Detachable Chimneys for Spaces that Move
For spaces that move like RVs, buses, vans, and tiny houses on wheels, it's a good idea to make your chimney detachable.
A detachable chimney will help you get the height you need above your roof without having to drive around with a three foot pipe sticking out of your rig. A detachable chimney can also be a big help for stealth vans when you don't want to be noticed, or for a tiny house on wheels that is close to the maximum legal height to tow.
Can't I just make my chimney shorter?
Some people do get away with stubby chimneys, especially on taller mobile structures with relatively flat roofs like buses. When we ask why, they usually tell us they think it would be a hassle to climb onto the roof to deploy the chimney. We don't think it's a big deal, but you might feel differently.
Residential code requires the chimney opening to be 3' above the roof line, or 2' above any part of the structure within 10', whichever is higher. We've seen quite a few chimneys "in the wild" that are breaking this rule and seem to work OK, but there's a few reasons why sufficient height is safer and more reliable.
- The rising hot gases in your chimney are the "engine" of your wood stove. A taller chimney means a stronger draft. If the overall height of your chimney is too short, your stove won't draft well, and might spill combustion gases into your living space. This is an especially big deal at higher elevation where the air is thinner, and for shorter structures like RVs and Vans, which already have very limited height to work with.
- In windy conditions, the roof of your structure can create turbulence that can push air downward into your chimney, causing combustion gases to spill into the living space. Having the chimney a couple of feet above the highest part of the structure helps to keep the chimney opening above any turbulence created by the structure.
- If your chimney is short enough that the smoke hits your roof, flammable creosote can condense on your roof, which is a fire hazard if it's allowed to accumulate.
- If there is any part of your structure that is taller than your chimney, the house stack effect can compete with your stove for fresh air.
How to Build a Detachable Chimney
Fortunately, since our stovepipe is modular, it's very simple to build a detachable chimney using Tiny Wood Stove's chimney components.
RV, Bus, or Van Installation
For a vehicle like an RV, bus, or van, we suggest using the RV/Bus Roof Exit kit, which comes with a 20" section of insulated pipe. Order an extra 20" of insulated pipe, an extra double-wall clamp, and a driving cap to make your detachable chimney above the roof.
Use one section of insulated pipe to go through the roof, leaving just enough pipe above the pipe boot to clamp the next piece on. Typically, that puts the chimney stub at about 9-10" above your roof line.
When you're ready to use the stove, deploy the extra 20" section with the roof vent attached. When you're packing up to drive away, take the detachable chimney down and replace it with a driving cap.
Tiny House Installation
For a tiny house on wheels (THOW), we suggest using the Tiny House Roof Exit Kit, and whatever extra insulated pipe you'll need to get enough height above your roof line to follow the 3-2-10 rule. Any joint above the roof line can easily be removed by disconnecting the clamp, removing any parts above that joint, and capping with a driving cap.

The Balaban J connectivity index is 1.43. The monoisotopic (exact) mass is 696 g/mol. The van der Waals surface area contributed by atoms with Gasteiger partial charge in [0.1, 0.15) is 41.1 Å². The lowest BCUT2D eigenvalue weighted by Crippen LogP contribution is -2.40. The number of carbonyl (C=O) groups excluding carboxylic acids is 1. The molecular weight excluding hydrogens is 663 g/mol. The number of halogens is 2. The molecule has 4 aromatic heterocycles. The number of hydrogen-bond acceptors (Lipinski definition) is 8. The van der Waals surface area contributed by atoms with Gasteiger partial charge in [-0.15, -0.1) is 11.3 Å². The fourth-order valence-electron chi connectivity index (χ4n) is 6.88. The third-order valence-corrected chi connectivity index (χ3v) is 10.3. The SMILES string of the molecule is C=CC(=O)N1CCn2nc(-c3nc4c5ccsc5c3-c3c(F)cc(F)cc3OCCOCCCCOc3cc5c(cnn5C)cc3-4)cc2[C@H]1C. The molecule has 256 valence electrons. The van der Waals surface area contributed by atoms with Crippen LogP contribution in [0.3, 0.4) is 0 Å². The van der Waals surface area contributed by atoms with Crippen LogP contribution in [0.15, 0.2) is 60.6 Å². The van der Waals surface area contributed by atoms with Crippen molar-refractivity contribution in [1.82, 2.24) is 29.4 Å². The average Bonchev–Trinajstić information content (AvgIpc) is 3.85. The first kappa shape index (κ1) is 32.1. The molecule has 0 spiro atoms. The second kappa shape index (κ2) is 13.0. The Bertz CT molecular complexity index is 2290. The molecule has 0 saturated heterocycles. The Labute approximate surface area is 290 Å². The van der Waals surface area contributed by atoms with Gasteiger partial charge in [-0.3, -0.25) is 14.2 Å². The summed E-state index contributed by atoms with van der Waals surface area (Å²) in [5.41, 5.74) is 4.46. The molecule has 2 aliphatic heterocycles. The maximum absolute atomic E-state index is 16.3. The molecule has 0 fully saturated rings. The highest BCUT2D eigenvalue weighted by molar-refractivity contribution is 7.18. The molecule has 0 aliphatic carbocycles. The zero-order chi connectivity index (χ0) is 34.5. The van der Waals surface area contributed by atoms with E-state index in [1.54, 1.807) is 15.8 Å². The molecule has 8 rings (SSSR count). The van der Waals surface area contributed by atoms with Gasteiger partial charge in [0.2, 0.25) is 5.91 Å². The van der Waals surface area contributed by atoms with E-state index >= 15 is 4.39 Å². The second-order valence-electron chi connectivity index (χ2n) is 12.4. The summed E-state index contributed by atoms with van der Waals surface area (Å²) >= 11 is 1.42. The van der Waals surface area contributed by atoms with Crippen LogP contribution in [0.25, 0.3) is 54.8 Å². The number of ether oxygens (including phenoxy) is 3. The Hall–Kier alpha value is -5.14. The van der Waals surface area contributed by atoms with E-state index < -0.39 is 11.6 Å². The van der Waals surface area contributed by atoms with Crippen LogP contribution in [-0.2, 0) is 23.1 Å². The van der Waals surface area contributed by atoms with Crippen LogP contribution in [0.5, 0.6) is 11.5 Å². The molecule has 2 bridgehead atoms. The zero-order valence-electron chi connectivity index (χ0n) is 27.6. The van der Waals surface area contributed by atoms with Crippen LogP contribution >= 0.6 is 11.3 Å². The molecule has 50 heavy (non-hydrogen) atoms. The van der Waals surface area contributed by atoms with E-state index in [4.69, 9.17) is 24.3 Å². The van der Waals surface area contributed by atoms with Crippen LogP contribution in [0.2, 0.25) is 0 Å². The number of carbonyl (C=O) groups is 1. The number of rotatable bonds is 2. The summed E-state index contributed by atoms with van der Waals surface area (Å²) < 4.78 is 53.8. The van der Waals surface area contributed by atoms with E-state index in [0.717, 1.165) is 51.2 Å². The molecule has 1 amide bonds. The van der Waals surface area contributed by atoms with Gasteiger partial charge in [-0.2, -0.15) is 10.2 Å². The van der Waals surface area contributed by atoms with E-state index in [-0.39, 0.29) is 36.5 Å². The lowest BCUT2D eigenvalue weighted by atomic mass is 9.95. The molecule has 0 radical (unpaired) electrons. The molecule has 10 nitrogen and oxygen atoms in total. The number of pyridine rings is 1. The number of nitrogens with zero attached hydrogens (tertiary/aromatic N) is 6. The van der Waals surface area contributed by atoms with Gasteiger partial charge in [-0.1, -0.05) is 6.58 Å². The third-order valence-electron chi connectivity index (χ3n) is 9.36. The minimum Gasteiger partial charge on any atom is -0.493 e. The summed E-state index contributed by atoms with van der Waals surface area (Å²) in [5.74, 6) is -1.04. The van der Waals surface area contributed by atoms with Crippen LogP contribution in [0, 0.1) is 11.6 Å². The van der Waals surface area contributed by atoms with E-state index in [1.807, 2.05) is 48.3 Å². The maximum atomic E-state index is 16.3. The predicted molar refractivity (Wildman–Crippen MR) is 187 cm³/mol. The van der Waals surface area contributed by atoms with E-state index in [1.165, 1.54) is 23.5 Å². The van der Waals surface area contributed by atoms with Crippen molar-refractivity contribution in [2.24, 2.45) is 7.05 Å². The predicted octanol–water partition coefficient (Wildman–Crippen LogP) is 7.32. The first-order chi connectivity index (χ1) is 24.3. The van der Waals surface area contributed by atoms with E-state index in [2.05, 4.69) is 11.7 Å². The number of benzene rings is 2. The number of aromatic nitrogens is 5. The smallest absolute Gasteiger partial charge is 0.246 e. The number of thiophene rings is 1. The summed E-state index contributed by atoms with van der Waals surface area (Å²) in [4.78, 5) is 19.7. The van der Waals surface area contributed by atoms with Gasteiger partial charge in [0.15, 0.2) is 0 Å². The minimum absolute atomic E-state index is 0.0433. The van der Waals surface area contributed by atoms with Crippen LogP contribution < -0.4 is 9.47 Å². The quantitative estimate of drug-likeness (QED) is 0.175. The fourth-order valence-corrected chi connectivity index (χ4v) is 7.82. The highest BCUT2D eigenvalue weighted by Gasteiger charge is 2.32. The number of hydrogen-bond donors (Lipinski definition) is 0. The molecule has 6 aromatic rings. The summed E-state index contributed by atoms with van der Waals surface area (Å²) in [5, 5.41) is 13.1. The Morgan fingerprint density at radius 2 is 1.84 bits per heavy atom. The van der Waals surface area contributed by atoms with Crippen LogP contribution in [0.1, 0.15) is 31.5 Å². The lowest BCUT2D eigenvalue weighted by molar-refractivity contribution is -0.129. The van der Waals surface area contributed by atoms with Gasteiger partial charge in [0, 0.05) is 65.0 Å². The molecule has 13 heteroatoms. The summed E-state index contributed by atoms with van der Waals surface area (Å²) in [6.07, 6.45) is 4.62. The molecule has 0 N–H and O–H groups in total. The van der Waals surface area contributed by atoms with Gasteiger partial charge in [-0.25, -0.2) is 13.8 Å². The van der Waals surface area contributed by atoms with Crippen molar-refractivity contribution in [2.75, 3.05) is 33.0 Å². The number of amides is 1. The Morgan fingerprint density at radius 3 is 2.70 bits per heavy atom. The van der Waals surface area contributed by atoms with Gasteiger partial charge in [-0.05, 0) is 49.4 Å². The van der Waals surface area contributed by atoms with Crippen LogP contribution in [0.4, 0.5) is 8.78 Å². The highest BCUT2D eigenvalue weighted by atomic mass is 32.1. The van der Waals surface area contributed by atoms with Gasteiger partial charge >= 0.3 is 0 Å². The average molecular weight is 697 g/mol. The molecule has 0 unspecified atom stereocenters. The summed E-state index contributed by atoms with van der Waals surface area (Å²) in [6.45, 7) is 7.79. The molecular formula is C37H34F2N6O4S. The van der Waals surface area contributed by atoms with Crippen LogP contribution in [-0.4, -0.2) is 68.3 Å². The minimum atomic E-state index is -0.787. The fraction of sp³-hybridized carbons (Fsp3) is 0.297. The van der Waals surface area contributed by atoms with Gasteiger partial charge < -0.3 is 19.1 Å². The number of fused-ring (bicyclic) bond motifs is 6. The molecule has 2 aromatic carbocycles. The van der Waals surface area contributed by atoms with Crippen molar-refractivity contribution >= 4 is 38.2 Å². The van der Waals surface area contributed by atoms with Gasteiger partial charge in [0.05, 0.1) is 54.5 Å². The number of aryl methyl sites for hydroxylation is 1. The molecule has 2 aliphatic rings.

If your THOW is at or near the height limit for highway travel, you may want to position your chimney closer to the low side of your roof, so that the 9-10" required for the chimney stub will not put you over the height limit.
If your stove is directly under the highest part of your structure, you maybe able to use two 45 degree elbows to offset your chimney from your stove. If you must put your chimney on the high side, you may be able to use a wall exit to keep all the permanent chimney parts below your roof line.
Wall Exit Installations
If you're using a wall exit, you can detach any exposed joint on the outside of your structure and replace it with a driving cap. You may need to disconnect your wall support bracket to remove the detached portion.
If you need to remove the chimney from your THOW to get under the highway limit for width, it's possible to remove the entire exterior chimney from a wall exit. But it's a little more involved than a normal detachable chimney.
- You'll need to unscrew your tee support bracket and wall support bracket from the side of your house
- You'll need to break the silicone sealant that seals the horizontal pipe through the thimble. Once you get to your destination and reassemble your chimney, you'll need to re-apply the silicone.
- Once you've removed the insulated pipe from the thimble, you're going to have a big hole in the side of your house that you may want to find a way to cover while traveling.
Removing a wall exit entirely may be a good option for a THOW that only moves a few times in its life, but it's probably not a good plan for an RV or a bus.
A Note on Clamps vs. Screws
Every joint in your flue system needs to be secured with either a clamp, or three stovepipe screws through the perimeter of the joint. Both methods are acceptable. We prefer clamps for everything above the roof line because screws can provide a point of entry for rain water, and clamps don't.
For any joints that are repeatedly removed and replaced (as is done with detachable chimneys), clamps are preferable. Screw holes will wear out relatively quickly, while clamps tend to last much longer with proper care.
For longer life on your regularly used clamps, we recommend applying a heat safe lubricant like spray graphite to the moving parts to prevent binding.